How long will you live?

(MoneyWatch) Learning how long you might live, and then letting the financial and lifestyle implications sink in, is the first step in my series, "16 Weeks to Plan Your Retirement."

Did you know that your life expectancy is influenced by both your family history and your lifestyle choices? You can estimate your life expectancy by taking both of these factors into account at www.livingto100.com or www.bluezones.com and using the life expectancy calculators you'll find there.

If you're in your 50s or 60s, you might find that you have another 20 or 30 years to live, maybe even 40 years. But it's important to understand that your estimated life expectancy isn't your destiny. It's entirely possible that you could live well beyond your life expectancy -- or fall short. The Society of Actuaries (SOA) sponsors a simple life expectancy calculator that shows you the range of possibilities for your life expectancy.

For example, according to the SOA calculator a 65 year-old woman has a 50-50 chance of living another 21 years. But she also has a 30 percent chance -- almost one out of three -- of living another 26 years. And she has a 20 percent chance, or one out of five, of living another 29 years to age 94.

Similarly, the SOA calculator shows that a 65 year-old man has a 50-50 chance of living another 18 years, a 30 percent chance of living another 23 years and a 20 percent chance of living another 26 years to age 91.

Unlike the other two life expectancy calculators mentioned above, however, the SOA calculator doesn't consider your family history or lifestyle choices when calculating results, so the estimated life expectancies are for the population at large. If you take care of your health by eating well, exercising, not smoking and not abusing alcohol, the odds of living longer than your projected SOA life expectancy could be higher than calculated.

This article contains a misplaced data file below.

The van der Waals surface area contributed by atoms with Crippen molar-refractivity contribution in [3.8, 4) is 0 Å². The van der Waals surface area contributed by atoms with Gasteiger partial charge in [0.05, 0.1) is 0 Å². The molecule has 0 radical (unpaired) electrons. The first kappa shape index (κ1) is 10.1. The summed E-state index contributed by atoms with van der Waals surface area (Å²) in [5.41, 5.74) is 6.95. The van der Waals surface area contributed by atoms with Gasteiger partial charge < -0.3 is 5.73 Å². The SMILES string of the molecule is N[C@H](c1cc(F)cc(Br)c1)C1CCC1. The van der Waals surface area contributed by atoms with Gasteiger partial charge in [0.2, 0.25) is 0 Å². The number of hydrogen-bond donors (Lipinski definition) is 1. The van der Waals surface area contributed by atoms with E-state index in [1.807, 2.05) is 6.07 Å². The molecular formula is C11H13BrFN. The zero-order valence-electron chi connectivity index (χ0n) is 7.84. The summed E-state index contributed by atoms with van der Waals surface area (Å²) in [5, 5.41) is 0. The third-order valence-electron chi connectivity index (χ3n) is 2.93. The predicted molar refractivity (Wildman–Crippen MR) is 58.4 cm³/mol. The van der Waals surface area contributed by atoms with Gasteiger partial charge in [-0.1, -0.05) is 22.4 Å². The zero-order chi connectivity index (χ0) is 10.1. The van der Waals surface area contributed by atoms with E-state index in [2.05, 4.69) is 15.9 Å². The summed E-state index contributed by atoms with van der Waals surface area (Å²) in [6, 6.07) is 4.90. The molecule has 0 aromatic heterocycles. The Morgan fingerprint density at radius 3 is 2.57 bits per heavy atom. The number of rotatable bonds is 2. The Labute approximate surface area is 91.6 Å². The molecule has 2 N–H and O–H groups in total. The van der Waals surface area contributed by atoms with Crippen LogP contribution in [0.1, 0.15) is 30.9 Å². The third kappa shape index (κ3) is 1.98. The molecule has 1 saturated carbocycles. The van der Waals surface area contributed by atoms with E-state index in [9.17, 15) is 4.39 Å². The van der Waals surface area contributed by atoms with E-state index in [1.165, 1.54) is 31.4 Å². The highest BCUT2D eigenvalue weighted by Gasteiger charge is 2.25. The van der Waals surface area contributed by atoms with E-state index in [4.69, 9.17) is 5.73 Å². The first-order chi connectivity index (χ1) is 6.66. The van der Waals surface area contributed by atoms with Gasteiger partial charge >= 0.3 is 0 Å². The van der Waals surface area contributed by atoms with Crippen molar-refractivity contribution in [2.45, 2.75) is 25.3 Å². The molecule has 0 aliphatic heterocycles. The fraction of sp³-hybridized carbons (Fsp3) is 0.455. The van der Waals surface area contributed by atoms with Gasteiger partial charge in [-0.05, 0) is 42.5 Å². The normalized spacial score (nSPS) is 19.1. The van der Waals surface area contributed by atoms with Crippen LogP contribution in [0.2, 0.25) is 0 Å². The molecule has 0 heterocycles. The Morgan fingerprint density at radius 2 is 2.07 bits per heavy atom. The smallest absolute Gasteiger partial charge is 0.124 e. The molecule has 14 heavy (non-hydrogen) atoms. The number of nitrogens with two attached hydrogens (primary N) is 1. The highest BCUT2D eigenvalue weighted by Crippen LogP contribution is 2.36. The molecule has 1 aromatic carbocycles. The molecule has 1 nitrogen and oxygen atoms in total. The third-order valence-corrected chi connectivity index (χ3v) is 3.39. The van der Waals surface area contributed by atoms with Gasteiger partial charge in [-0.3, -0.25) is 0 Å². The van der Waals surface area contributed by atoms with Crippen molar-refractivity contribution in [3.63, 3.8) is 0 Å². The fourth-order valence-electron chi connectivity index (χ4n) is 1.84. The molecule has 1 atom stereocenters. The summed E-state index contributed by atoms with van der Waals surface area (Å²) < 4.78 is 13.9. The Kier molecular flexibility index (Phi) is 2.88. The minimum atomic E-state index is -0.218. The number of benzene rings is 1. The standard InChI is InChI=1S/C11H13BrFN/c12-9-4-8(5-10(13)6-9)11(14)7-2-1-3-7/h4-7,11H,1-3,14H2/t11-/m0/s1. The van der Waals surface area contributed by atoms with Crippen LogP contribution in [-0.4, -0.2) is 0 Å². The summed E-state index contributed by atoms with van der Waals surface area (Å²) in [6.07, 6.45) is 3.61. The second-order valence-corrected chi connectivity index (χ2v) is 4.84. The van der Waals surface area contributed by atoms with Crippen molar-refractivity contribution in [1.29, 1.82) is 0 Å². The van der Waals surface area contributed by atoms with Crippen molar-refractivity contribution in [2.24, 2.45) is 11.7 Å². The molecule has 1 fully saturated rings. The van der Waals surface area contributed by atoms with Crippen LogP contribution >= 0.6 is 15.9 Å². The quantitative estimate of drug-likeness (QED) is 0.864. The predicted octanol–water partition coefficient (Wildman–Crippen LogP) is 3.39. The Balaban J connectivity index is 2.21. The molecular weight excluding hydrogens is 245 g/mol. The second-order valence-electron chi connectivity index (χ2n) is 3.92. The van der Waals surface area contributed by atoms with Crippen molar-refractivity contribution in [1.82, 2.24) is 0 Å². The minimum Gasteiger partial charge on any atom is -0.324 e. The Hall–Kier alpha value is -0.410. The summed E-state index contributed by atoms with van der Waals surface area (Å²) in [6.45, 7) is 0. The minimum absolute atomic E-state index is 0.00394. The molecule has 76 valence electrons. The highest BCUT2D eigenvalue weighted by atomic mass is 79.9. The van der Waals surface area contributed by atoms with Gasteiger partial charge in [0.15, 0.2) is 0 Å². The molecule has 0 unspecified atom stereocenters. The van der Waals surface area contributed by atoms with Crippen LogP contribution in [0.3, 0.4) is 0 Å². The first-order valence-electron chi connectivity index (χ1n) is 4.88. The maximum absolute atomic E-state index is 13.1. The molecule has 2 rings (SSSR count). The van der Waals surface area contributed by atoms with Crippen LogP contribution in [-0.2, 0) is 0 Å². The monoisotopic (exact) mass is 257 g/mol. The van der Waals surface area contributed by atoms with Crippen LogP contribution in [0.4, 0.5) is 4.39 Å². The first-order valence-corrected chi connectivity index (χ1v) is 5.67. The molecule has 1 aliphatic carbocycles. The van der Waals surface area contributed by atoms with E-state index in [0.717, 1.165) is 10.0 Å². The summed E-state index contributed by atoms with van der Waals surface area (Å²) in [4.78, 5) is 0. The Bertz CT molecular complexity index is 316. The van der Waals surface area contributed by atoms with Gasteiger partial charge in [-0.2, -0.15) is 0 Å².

The uncertainty surrounding how long you'll live is one of the important challenges of planning your retirement. It would be a lot easier to estimate how much retirement savings you'll need if you knew exactly how long you'll live. But when developing sources of lifetime retirement income, it's important to deal with this uncertainty.

Once you've estimated your life expectancy and find that you may be living another 20, 30 or 40 years, consider that it takes a boatload of money to be retired for that long. After all, how much money have you spent in the past 20, 30 or 40 years? Just suppose for a moment that you made and spent $50,000 in each of the last 30 years. Do the math -- that's $1.5 million!

While you'll probably need less than that during your retirement, it doesn't do much good to get frustrated about the amount of money you'll really need -- just accept this as an important factor in your planning.

In addition to prompting your thinking about your retirement years, there's a bonus for using one of the online life expectancy calculators mentioned above. After you've put in your numbers, the calculator can show you how your estimated lifespan might increase if you make certain changes to your lifestyle. These changes usually improve your health, which also reduces the odds of incurring expensive medical conditions.

In many of the upcoming posts over the next 16 weeks, I'll cover the steps you'll need to take to finance your retirement years. Meanwhile, stay tuned for my next post, which explores lifestyle considerations for the the rest of your life.

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    Steve Vernon helped large employers design and manage their retirement programs for more than 35 years as a consulting actuary. Now he's a research scholar for the Stanford Center on Longevity, where he helps collect, direct and disseminate research that will improve the financial security of seniors. He's also president of Rest-of-Life Communications, delivers retirement planning workshops and authored Money for Life: Turn Your IRA and 401(k) Into a Lifetime Retirement Paycheck and Recession-Proof Your Retirement Years.

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